Feature: 1st ODI West Indies Vs Australia, February 22, 1978

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There had been great expectations after the announcement that the Antigua Recreation Ground was to host the first One Day International versus Australia on Wednesday, February 22, 1978. It was seen as an inauguration of sorts, one befitting of the achievement of an accomplishment that had been long sought after.
The history of Antigua’s cricket is littered with names that “could have made it”, if only they were given the opportunity, or better yet, if they were from one of the bigger islands. Sir Sydney Walling and Hubert Anthonyson (Chucky Bellot’s father) are certainly two of the names that the old timers are absolutely convinced about.
Andy Roberts had made his West Indies debut in the 1974 series against the touring MCC (England), taking the place that seemed destined for the Barbados fast bowler, Gregory Armstrong, until Andy out-bowled him in the preceding President’s X1 match, on the back of the frightening pace he had displayed in the English county championships. Vivi joined him on the tour of India, Pakistan and Sri Lanka later the same year, and announced himself to the world with a second Test maiden century.
The investment to ensure Antigua secured its first international players was consistent, and even included a radio programme, developed with the sole purpose of getting Andy and Vivi on to the West Indies team. Sports Line was started on ZDK Radio in 1973 by Victor Michael, who was schooled in Barbados and had a better appreciation of the power of radio on decision making in certain quarters. Leonard Tim Hector was a regular guest on the programme, accepted as the voice of local cricket from his commentary, and one never shy to air his opinion.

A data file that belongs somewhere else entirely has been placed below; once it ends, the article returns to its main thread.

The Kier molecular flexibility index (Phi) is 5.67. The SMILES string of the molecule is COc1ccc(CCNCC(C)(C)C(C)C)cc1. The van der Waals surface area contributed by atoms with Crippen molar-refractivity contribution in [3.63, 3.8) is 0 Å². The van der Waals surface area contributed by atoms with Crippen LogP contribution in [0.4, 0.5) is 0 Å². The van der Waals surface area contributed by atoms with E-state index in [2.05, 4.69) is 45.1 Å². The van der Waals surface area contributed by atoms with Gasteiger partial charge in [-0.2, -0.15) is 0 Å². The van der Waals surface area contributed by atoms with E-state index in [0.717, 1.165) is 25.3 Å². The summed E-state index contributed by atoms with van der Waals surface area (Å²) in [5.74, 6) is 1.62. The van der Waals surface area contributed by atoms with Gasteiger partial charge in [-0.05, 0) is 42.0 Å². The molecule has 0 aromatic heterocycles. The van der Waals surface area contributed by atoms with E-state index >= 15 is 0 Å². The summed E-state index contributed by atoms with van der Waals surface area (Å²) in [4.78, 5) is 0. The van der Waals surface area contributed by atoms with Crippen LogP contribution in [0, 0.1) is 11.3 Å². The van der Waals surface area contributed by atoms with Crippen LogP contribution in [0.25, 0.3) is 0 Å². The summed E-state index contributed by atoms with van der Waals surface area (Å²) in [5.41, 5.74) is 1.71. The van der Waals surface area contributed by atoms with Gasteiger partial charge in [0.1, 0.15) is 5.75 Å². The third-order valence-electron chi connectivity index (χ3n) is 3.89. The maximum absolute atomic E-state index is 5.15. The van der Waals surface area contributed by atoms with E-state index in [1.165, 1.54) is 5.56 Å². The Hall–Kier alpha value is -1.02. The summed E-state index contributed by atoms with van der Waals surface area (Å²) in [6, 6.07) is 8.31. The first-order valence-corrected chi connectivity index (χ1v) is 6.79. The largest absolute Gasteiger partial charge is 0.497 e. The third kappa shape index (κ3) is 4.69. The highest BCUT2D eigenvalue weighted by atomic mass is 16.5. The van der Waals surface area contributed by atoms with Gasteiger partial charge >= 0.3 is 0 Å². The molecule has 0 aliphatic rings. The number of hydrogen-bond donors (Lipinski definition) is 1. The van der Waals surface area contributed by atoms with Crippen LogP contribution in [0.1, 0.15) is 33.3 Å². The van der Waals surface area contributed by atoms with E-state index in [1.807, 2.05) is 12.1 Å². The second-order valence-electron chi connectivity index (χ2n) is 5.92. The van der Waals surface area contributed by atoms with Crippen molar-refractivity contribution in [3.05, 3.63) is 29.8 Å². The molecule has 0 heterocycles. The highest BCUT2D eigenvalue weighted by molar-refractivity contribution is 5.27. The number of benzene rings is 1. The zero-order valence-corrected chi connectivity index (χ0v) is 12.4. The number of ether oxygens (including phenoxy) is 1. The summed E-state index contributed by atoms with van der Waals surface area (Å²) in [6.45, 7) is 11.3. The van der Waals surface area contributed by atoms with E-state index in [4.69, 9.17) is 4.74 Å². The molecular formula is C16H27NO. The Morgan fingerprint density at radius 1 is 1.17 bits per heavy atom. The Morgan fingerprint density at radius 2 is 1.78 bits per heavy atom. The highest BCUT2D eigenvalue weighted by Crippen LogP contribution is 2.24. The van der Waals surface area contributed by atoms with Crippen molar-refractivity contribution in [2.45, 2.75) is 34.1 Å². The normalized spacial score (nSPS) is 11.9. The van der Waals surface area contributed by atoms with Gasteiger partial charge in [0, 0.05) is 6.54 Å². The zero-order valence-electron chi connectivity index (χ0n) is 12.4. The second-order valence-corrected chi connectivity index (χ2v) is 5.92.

By this time, a returning national, with his smooth, fresh American accent, had somewhat “hijacked” the Sports Line show, and was now its host. Peter Hilaire, a cousin of owner of ZDK, Ivor Bird, and full of energy and enthusiasm was able to secure some interesting guests, and soon became the go-to voice for anything sports in Antigua.
The work and preparations was started, and it was a huge task.
The grounds had a huge run off from east to west, and it required leveling works to make it acceptable. The fencing was predominantly barbed wire with plaited coconut boughs and required some fencing. Plans hit a snag; the Permanent Secretary in the Ministry of education, Mr. Oscar Bird, advised that due to the covenant that governed the Recreation Ground, it could not be totally fenced in, and so the designers went for a “windowed” look. The players pavilion and dressing rooms had to be adjusted to conform to international standards, and a press area had to be created.
As we know, Antiguans thrive on a challenge; especially one that provides an opportunity to show off to the world; especially one that gives us a leg up on our fiercest rival and neighbour, St. Kitts. We puffed our chests, and got to work.
Australian cricket was going through turmoil. Kerry Packer and his World Series Cricket had challenged the status quo, and appeared to be winning. The best players in the world were now being paid better wages to play at night, and in coloured clothes. Andy and Vivi, at the top of their games, and highly sought after, were a part of the “circus”, as dubbed by the establishment.